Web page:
Fletcher immediately set to the task of purging the Leafs of every piece of dead weight, every locked in contract and every excessive salary he could in an emergency effort to make the Leafs into something that they have not been in years: fluid. His goal was to have the team in a liquid state for the incoming GM, so that he could immediately begin to build and restructure the team in his image.
Mission accomplished, Mr Fletcher.
Fletcher got whatever he could for what little commodities he had, but most importantly he rid the team of a mess, which not only hampered the one-ice product, but could have possibly curbed the interest of a certain GM whom the Leafs had not so secretly coveted for a year.
The Leafs went from a bloated dead fish in Toronto Harbor to being, well, a young Salmon with a long upstream swim (hey at least its a start!).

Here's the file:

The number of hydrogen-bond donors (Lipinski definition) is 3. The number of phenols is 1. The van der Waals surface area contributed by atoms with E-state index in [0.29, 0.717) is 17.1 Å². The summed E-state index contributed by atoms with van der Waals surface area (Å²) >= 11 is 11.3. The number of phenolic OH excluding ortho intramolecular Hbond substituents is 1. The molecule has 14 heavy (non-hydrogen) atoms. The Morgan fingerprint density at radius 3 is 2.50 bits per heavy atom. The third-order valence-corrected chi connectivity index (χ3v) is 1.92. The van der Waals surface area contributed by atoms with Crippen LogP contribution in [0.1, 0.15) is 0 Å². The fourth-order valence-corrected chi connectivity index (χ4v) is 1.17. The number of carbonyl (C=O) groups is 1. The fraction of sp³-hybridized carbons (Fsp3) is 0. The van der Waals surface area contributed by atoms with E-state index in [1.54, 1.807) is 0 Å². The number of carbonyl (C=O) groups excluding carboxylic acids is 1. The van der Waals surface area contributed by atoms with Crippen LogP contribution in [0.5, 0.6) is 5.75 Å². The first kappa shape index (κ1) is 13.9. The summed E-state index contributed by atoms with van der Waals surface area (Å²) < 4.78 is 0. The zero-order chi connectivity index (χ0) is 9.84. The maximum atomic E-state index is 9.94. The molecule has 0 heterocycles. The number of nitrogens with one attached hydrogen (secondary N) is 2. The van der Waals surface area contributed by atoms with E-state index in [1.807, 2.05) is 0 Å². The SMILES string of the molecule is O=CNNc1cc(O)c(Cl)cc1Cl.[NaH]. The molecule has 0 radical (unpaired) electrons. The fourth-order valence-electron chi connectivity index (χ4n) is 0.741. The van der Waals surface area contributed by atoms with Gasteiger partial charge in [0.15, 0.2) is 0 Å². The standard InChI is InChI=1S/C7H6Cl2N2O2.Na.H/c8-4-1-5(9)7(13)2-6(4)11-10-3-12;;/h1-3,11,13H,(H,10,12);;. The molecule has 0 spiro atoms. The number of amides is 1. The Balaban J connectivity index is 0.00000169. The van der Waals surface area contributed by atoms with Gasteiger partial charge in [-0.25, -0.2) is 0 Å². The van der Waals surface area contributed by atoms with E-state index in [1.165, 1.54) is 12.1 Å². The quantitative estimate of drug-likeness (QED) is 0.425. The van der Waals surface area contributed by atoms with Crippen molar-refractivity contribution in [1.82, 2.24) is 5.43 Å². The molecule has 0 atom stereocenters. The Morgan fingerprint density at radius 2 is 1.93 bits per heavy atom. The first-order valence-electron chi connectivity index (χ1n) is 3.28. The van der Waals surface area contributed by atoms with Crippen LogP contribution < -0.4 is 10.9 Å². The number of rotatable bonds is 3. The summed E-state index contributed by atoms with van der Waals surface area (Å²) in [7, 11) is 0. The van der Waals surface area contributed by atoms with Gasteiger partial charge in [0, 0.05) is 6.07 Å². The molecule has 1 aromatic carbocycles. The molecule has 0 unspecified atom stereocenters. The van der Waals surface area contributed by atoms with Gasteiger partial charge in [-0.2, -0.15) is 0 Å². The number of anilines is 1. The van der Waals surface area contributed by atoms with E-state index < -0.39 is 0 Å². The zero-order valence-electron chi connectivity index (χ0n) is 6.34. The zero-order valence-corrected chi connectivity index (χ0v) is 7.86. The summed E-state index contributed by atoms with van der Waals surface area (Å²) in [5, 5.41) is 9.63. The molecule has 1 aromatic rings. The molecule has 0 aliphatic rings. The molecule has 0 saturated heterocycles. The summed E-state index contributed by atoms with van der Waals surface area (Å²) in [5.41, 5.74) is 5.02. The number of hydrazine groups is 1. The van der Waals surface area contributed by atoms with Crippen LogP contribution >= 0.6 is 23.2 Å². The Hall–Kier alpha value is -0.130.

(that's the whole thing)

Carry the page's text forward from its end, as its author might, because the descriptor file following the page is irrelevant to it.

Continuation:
Point is that the teams place in the standings may appear similar, but the direction of the team could not be more opposite, and optimism should once again fill the hearts of Leaf Nation (much to the chagrin of certain sports writers that cover the team).
The Leafs of Jan 10 2009 are night and day when compared to the team of a year ago, despite the similarities in the standings. They now have an elite management tandem and a coaching staff that have a proven track record. The brain-trust of the team has autonomy over all things hockey, and despite the aforementioned house-cleaning the interim team is performing equally to the over-the-hill squad that were paid like superstars, and expected to contend for the Stanley Cup (famous last words) yet phoned in their efforts for the past 2 years.